Sexual harassment in the workplace can be a very uncomfortable, downright embarrassing experience. People feel disempowered even when speaking up about it and may worry about whether their complaints will have a chilling effect on their careers and/or damage their relationships with their employers. Still, people generally recognize that their employers should protect them from abuses committed by coworkers or managers within the company. They will speak up not only for their own protection but because they recognize that troublesome co-workers will likely continue to mistreat others if they say nothing.
If someone who has been harassing a worker is not someone employed by the company but rather a customer or a client, things may seem even more awkward. Do workers have any rights when they experience sexual harassment committed by a customer or client?
Employers should protect workers from misconduct
There are some companies that seem to subtly encourage the sexualization and mistreatment of their employees. They have racy ad campaigns and promote a flirtatious environment, which may lead to customers crossing that fine line between flirtation and abuse.
Workers in sales professions and also those in customer-facing roles, like servers and bartenders, are among those most likely to experience customer sexual harassment on the job. Anyone who has to endure inappropriate conversations, unwanted touching or other forms of harassment should be able to speak about their experience with their supervisor or manager and get support from their employer.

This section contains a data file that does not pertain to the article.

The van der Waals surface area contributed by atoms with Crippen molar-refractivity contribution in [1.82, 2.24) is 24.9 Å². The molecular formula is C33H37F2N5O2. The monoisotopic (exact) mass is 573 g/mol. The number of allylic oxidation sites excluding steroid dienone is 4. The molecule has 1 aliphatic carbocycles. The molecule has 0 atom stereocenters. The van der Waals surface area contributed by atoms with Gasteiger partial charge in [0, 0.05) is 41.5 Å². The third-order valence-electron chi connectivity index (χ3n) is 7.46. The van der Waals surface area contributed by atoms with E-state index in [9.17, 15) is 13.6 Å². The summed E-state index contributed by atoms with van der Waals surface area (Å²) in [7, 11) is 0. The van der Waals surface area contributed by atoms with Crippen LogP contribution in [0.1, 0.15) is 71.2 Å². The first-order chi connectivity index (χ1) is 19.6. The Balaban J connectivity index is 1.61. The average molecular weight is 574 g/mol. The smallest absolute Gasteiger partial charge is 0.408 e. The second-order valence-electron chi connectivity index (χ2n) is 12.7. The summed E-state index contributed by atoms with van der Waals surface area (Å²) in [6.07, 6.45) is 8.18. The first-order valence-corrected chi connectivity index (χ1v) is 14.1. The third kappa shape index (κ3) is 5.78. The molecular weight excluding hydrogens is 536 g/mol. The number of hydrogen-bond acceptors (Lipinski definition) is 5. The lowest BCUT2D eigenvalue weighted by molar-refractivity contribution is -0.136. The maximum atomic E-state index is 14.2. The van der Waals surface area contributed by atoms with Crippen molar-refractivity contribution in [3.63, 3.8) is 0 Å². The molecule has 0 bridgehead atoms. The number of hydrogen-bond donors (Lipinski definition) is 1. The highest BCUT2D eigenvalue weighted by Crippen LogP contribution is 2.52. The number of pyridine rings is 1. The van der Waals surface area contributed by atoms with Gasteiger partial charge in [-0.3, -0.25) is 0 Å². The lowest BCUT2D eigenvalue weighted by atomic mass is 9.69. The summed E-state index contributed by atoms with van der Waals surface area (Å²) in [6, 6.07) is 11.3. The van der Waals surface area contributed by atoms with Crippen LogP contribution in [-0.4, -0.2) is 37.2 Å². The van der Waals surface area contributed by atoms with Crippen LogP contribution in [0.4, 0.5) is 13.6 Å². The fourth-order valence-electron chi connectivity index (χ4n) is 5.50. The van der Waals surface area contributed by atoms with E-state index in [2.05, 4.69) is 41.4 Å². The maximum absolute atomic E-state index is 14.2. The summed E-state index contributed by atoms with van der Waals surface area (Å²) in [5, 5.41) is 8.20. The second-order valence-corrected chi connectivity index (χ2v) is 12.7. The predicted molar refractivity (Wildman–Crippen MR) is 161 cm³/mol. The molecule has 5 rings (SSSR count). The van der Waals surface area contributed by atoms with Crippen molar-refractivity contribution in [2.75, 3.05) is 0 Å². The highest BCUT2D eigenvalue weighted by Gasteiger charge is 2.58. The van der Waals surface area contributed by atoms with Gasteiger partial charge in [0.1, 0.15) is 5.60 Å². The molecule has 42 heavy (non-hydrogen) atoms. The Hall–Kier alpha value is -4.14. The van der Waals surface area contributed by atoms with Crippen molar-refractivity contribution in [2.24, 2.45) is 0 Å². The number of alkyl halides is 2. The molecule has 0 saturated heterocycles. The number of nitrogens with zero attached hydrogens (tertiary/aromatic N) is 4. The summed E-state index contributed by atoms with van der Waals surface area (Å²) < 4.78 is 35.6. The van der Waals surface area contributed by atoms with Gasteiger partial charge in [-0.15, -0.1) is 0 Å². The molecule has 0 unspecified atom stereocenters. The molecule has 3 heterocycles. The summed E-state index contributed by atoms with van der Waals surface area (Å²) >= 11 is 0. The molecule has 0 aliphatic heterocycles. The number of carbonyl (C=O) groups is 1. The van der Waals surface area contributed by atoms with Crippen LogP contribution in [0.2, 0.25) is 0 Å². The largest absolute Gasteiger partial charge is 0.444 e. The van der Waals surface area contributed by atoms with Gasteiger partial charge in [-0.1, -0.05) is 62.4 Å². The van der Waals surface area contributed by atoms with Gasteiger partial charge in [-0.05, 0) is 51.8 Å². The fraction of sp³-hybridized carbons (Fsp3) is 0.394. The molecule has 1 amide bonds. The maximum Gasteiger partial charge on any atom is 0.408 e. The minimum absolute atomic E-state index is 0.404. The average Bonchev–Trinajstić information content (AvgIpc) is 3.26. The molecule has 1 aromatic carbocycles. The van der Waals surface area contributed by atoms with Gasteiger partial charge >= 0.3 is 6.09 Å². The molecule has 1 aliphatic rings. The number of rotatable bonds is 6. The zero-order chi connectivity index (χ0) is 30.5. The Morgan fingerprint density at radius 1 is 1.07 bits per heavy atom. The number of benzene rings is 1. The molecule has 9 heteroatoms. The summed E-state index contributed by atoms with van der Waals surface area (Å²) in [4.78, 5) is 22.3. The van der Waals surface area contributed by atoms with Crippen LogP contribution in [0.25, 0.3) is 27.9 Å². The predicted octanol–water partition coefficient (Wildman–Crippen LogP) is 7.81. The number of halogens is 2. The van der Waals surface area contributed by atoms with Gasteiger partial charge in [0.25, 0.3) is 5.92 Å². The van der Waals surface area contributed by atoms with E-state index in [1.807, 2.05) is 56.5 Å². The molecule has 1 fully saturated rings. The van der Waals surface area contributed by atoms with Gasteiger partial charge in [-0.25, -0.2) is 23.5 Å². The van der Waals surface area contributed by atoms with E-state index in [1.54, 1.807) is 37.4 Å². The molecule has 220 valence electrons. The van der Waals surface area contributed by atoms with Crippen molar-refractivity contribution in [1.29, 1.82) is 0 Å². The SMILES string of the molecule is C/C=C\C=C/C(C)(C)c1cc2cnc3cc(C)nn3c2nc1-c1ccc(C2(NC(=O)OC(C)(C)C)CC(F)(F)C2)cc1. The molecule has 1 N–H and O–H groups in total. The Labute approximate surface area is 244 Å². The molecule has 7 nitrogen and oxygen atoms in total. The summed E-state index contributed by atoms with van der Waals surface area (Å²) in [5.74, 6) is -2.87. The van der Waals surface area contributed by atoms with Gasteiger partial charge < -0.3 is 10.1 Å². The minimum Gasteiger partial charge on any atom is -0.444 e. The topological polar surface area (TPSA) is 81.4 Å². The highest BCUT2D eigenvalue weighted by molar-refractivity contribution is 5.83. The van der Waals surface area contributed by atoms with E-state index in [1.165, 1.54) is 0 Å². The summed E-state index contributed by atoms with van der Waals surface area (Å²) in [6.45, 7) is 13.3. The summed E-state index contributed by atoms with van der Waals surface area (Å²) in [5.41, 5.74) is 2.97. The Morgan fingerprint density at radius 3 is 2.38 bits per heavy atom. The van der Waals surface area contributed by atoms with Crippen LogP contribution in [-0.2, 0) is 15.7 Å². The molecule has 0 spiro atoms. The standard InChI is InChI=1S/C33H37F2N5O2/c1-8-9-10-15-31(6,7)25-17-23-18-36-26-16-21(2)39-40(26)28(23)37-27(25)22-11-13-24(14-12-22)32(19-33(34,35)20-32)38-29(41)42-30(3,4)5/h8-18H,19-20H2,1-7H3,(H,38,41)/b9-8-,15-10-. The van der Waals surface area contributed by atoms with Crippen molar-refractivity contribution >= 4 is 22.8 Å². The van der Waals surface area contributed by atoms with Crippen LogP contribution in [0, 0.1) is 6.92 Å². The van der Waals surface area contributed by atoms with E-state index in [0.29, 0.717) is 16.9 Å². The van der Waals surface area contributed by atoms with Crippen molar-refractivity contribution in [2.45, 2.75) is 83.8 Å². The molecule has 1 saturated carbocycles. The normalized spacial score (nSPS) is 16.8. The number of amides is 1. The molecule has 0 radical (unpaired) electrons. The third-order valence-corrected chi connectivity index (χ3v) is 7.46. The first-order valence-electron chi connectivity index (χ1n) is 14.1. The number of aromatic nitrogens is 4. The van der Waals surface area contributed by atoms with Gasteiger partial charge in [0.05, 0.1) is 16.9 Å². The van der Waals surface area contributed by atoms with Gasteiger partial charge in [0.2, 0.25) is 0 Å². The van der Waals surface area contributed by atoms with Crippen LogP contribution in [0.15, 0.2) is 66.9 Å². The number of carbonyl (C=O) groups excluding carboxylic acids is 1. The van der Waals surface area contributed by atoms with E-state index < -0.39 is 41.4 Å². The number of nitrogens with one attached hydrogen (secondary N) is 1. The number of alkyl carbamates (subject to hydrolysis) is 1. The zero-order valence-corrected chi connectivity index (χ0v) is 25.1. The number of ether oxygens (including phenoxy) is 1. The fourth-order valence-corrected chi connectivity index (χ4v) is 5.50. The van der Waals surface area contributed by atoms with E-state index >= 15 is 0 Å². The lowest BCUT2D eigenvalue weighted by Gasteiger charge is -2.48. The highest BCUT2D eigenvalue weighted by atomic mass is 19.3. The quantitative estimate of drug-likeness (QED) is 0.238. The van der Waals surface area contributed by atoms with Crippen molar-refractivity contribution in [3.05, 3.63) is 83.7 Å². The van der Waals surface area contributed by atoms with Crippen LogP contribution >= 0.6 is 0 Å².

Businesses should either remove the worker from the situation by having someone else handle the problem customer or by removing the problem customer or client from the business. Unfortunately, many managers will put the desires of inappropriate customers ahead of the protection of their workers and might reprimand a worker for speaking up or fail to prevent their abuse from certain customers.
When businesses turn a blind eye, workers may need to fight back
In scenarios where management will not intervene on behalf of workers to separate them from abusive customers or keep the worst bad actors out of the company, it may be necessary to consider a sexual harassment claim against the business.
A company that fails to protect workers from harassment by customers may be held liable in the same ways it might if it ignored harassment conducted by managers or coworkers. Understanding that businesses should protect workers from customer sexual harassment may inspire some people to speak up or to take legal action if they have had to endure misconduct on the job or faced retaliation after asking for their employer to support them.